Disaster Safety Leaders Call For Stronger High Wind Building Codes

As Moore, OK tornado anniversary approaches, focus turns toward new tornado building methods that can protect millions who live in harm's way

May 15, 2014, 09:00 ET from Federal Alliance for Safe Homes (FLASH)

TALLAHASSEE, Fla., May 15, 2014 /PRNewswire-USNewswire/ -- As the anniversary of the May 20, 2013, deadly EF-5 Moore, Oklahoma tornado approaches, the nonprofit Federal Alliance for Safe Homes (FLASH)® calls for other communities to follow in the footsteps of Moore leaders to better protect their residents.  The Moore tornado took 24 lives, injured 400 and damaged and destroyed nearly 2,400 structures.  In response, local officials adopted unprecedented, innovative and stronger building requirements.  The new Moore residential building code reflects the Dual-Objective-Based Tornado Design Philosophy, a landmark approach that defies the traditional assertions that you cannot affordably build homes to withstand tornadoes.

"We applaud local officials in Moore for their leadership in introducing tougher building practices that give families and homes a fighting chance to survive future tornadoes," said FLASH President and CEO Leslie Chapman-Henderson.  "Last year's devastation and recent outbreaks are somber reminders that status quo building practices in tornado alley are simply not good enough." 

A look at the number of people in the U.S. that were impacted by the potential of severe weather from the multi-day event beginning on Saturday, April 26 and continuing over a five day period, clarifies how building codes informed by the Dual-Objective-Based Tornado Design Philosophy and other innovations can benefit residents in harm's way.


Population Affected[1]

States Affected[2]

Saturday, April 26, 2014


Iowa, Kansas, Minnesota, Missouri, Nebraska, Oklahoma, South Dakota and Texas

Sunday, April 27, 2014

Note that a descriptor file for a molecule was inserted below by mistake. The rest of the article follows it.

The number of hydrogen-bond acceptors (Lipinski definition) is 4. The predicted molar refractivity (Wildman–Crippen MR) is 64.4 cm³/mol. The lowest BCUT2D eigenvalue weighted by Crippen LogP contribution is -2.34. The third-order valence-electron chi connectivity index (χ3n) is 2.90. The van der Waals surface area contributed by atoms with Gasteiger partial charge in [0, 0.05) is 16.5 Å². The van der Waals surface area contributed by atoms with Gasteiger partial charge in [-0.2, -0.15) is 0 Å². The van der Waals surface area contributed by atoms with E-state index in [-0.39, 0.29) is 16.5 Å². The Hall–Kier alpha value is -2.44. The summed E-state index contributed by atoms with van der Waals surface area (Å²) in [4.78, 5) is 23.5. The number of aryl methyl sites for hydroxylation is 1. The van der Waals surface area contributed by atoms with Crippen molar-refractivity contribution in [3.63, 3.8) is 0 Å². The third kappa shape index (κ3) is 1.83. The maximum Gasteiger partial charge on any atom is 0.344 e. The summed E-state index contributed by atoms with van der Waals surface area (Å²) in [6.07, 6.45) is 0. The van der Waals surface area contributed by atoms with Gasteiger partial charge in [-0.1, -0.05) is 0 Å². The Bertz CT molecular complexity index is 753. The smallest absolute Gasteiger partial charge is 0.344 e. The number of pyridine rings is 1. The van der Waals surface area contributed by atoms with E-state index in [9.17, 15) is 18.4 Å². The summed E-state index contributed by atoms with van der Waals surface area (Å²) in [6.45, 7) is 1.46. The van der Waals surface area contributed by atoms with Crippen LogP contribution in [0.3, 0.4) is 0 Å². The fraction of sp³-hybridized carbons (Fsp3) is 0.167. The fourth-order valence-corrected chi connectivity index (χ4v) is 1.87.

Alabama, Arkansas, Illinois, Indiana, Iowa, Kansas, Kentucky, Louisiana, Mississippi, Missouri, Nebraska, Oklahoma, South Dakota, Tennessee and Texas

Monday, April 28, 2014


Alabama, Arkansas, Georgia, Illinois, Indiana, Iowa, Kentucky, Louisiana, Mississippi, Missouri, Ohio and Tennessee

Tuesday, April 29, 2014


Alabama, Florida, Georgia, Indiana, Kentucky, Louisiana, Maryland, Michigan, Mississippi, North Carolina, Ohio, Pennsylvania, South Carolina, Tennessee, Virginia and West Virginia

Wednesday, April 30, 2014


Alabama, Florida, Georgia, Maryland, North Carolina South Carolina, Tennessee, Virginia and West Virginia

[1] Source: NWS Southern Region. Note: Combining all days would provide an inaccurate head count since many areas were impacted (overlapped) by the potential of severe weather on multiple days from this multi-day severe weather event.

[2] Source: NWS Southern Region.

The importance of strong building practices with a foundation of building codes informed by the most recent research and technology is examined in a recently published commentary co-authored by Chapman-Henderson, Building Codes: The Foundation for Resilience.  "Since we now know how to build to better save lives and property from tornadoes, we have an imperative to do so before the next storms strike."

Installing a safe room or storm shelter built to FEMA P-361 guidelines or the ICC/NSSA 500 standard can make a life or death difference.  A site-built safe room can also be constructed in accordance with the prescriptive designs found in FEMA P-320: Taking Shelter from the Storm: Building a Safe Room for Your Home or Small Business, which meets the FEMA P-361 guidelines and the ICC/NSSA 500 standard.

The nonprofit Federal Alliance for Safe Homes (FLASH)® is the country's leading consumer advocate for strengthening homes and safeguarding families from natural and manmade disasters. FLASH collaborates with more than 120 innovative and diverse partners that share its vision of making America a more disaster‐resilient nation including: BASF, Federal Emergency Management Agency, Florida Division of Emergency Management, The Home Depot®, International Code Council, Kohler® Generators, National Weather Service, Portland Cement Association, RenaissanceRe, Simpson Strong-Tie®, State Farm™, USAA® and WeatherPredict Consulting Inc. In 2008, FLASH opened the interactive weather experience StormStruck: A Tale of Two Homes® located at the INNOVENTIONS Attraction at Epcot® at the Walt Disney World® Resort in Lake Buena Vista, FL.  Learn more about FLASH and its free consumer resources by visiting www.flash.org or calling (877) 221- SAFE (7233).


SOURCE Federal Alliance for Safe Homes (FLASH)